Senate debates whether to pay student government executives

Credit: Michelle  Wan /Art Editor Credit: Michelle Wan /Art Editor

Student Senate recently discussed a line item in the Joint Funding Committee (JFC)’s budget for the upcoming fiscal year regarding supplying an honorarium for student government officials — a line item that was voted down by Student Senate, but will be either confirmed or denied at a joint JFC ratification meeting this Thursday.

JFC’s published slate read that each member of the student government executive committee, which includes the student body president (SBP), student body vice president (SBVP), student body vice president for finances (SBVPF), and student body vice president for organizations (SBVPO), will be granted a $1,000 honorarium per semester.

Student Senate voted 7:12:3 on the issue — seven senators were for including the line item in the budget, 12 were against including the line item, and three abstained from voting.

In order for the provision of financing the student government executive committee’s positions to pass, Student Senate and the Graduate Student Assembly (GSA) need to approve of the budget — a motion that will occur at the joint ratification meeting this week.

Senior chemistry major and Chair of Student Senate Lukas Ronner said, “It has been a contentious issue. What happened in Senate was that we knew it would be controversial and we wanted to bring it up as a point of discussion before the actual point on the slate so Senate would be better prepared to act one way or another.”

At Thursday’s Senate General Body Meeting, senators argued for and against the inclusion of the line item in the budget.

Those who were in favor of financing the positions of student government executives asserted that student government executive positions require a great time commitment, and providing an honorarium might open up the position to those who would not otherwise be able to involve themselves with student government because of part-time jobs.

According to the American Student Government Association, 77 percent of student government officials at American universities are paid.

Junior statistics major and current SBVPF Jalen Poteat said, “I’m for paying student government executives because being in this position, and seeing the amount of time we put into our roles and the type of tasks we have to do in this position justifies an honorarium. With the sort of things we deal with on a day-to-day basis — working with the administration and being the face of the student body — a small token of appreciation would alleviate some of the stress of day-to-day expenses we make throughout the year.”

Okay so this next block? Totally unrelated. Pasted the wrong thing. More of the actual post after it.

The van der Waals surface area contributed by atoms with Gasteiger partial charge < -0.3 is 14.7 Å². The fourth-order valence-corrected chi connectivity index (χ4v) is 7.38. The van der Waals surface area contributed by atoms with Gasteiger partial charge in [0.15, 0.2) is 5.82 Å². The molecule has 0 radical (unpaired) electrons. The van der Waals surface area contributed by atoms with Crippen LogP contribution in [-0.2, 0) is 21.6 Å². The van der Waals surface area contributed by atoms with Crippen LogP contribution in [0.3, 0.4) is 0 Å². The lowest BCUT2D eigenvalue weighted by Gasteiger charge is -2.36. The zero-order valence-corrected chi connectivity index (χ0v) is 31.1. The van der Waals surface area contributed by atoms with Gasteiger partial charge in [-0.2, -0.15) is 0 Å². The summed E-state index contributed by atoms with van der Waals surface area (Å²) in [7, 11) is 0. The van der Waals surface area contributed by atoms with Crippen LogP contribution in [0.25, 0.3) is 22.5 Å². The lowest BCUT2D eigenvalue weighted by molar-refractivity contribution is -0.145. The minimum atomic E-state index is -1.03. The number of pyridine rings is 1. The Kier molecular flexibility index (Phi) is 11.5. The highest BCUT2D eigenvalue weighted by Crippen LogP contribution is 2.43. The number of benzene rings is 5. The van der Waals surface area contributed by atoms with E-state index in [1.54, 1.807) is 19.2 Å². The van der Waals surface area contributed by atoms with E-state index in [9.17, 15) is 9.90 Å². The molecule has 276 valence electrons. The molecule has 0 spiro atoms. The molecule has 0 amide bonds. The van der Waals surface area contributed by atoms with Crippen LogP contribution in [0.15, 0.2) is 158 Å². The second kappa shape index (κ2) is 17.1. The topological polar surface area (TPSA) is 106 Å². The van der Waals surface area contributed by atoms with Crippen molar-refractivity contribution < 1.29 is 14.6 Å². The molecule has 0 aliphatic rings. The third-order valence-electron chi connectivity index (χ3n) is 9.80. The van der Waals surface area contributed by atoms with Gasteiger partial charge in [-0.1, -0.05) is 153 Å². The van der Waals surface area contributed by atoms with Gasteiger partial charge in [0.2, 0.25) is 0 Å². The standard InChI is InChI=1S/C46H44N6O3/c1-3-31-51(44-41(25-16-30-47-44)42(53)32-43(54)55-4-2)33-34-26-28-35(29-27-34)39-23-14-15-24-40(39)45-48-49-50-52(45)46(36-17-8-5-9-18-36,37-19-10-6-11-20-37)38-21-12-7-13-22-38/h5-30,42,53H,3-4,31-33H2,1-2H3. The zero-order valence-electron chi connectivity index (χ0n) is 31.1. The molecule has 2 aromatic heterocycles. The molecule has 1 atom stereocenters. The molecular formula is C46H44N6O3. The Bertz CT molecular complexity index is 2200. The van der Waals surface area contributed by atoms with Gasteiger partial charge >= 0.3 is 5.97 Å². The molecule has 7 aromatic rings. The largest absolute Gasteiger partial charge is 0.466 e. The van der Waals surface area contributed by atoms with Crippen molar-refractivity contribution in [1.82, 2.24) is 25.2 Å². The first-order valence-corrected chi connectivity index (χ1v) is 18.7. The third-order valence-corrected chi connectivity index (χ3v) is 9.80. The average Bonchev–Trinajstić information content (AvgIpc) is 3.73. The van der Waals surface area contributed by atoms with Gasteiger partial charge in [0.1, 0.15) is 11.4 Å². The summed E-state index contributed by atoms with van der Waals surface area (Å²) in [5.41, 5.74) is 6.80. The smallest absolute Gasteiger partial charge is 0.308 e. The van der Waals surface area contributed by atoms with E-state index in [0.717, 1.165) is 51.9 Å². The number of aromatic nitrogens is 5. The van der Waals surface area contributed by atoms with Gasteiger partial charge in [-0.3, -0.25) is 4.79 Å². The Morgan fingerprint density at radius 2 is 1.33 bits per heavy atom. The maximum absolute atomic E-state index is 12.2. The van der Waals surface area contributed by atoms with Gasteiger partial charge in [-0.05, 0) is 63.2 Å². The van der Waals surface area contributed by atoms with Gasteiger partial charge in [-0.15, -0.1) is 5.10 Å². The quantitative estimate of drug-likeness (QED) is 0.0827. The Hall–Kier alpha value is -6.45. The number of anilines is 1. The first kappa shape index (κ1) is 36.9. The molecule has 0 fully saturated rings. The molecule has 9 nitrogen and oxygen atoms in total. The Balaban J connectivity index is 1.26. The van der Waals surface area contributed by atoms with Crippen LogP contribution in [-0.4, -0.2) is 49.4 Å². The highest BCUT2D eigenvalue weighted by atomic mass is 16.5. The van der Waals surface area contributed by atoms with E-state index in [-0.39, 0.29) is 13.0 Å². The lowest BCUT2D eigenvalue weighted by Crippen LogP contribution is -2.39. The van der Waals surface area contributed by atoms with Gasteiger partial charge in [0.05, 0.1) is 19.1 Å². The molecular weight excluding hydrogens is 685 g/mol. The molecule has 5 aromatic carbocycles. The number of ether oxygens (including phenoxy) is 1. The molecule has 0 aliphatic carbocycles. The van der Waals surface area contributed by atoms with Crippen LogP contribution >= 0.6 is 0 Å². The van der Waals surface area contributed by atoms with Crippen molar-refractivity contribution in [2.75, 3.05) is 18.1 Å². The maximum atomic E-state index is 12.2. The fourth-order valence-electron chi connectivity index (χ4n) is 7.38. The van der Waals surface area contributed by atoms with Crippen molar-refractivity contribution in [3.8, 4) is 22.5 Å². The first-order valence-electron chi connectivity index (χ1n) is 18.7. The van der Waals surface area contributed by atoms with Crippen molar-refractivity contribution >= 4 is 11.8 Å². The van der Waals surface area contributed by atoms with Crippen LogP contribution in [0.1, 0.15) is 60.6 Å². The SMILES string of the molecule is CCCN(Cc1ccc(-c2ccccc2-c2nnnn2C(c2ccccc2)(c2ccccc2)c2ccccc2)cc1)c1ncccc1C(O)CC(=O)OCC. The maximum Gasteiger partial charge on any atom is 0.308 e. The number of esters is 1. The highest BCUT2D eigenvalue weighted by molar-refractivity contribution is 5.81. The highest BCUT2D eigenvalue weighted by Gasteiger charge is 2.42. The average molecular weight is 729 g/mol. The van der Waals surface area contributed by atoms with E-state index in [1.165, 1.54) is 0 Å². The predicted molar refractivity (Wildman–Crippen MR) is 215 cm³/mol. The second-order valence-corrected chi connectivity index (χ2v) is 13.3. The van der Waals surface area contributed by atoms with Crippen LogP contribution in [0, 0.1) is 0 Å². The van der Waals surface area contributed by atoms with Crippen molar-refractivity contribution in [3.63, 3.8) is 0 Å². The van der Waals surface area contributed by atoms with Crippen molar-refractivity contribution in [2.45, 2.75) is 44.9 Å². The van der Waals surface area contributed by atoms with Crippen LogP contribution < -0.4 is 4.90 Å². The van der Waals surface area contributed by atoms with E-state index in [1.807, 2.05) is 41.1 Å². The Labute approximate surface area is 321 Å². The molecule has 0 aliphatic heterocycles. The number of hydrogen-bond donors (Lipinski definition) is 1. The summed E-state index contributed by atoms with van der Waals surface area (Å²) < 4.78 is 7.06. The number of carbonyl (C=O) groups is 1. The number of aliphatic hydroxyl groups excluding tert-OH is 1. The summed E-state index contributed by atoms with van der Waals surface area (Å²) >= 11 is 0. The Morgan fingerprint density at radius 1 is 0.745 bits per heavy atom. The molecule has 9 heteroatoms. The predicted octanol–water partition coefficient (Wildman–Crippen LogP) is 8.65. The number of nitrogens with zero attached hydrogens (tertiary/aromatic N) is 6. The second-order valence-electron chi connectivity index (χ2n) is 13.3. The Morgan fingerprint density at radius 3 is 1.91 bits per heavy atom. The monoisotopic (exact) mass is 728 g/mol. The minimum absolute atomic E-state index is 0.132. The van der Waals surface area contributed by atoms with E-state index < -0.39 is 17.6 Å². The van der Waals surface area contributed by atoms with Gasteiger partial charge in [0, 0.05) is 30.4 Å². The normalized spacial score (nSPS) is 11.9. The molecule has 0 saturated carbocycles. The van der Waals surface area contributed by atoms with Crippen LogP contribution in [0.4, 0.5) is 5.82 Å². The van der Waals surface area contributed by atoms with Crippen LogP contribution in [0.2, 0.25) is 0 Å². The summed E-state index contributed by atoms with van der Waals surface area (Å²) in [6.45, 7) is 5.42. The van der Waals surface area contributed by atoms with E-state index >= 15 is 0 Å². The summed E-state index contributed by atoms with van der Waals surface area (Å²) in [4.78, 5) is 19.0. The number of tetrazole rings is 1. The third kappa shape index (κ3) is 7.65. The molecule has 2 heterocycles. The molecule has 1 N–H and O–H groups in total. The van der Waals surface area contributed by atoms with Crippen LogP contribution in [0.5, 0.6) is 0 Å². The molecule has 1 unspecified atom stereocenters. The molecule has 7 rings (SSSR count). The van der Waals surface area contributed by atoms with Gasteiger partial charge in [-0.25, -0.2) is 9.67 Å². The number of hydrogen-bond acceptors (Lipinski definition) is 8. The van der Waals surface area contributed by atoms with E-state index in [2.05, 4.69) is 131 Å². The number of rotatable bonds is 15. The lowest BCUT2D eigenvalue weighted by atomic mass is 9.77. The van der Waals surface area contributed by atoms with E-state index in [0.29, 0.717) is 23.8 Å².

Those in Senate against adding the honorarium to the budget brought up three points: the student government executive’s lack of accountability, the variability of each student government executive’s responsibilities, and the usability of the student activities fee to finance the honorariums.

The first argument raised regarding accountability mentioned the difficulty of removing officials once they are elected to office. The last time Student Senate tried to remove the SBP from office was in 2012, when the student government moved to impeach Jake Flittner (CIT ’12) because he had ceased to perform his presidential duties.

Although Flittner was impeached, he was not removed from office.

Ronner said, “In that case, even if he was impeached, he would still be getting paid money to do that position because he wasn’t removed from office. The people who we hire can be fired very easily if someone’s not doing their job. Student government-elected officials do not have that sort of accountability; removing someone from office is a lengthy process and rarely happens.”

“It’s much harder to hold student government officials accountable if they aren’t doing their job,” he continued.

Other senators against the inclusion of the line item argued that out of the four student government positions, SBVPF was the only position that should be financed because his or her position requires the most work. A point was brought up in discussion about paying each member of the executive committee equally.

“There’s another issue about weighing each member of student executive in monetary values. If these positions are so time consuming, instead of paying somebody for their time, perhaps the job needs to make it restructured so that it is not so time-consuming,” Ronner said.

Sophomore international relations and politics and French and Francophone studies double major Ariel Lee said, “I don’t think student government executives should be paid positions because the work each person does in those positions is not quantifiable — one person can do more work but see less results in a given term. I think the people who really do care about our school and want to enact change will be people who do not need a monetary incentive to do so.”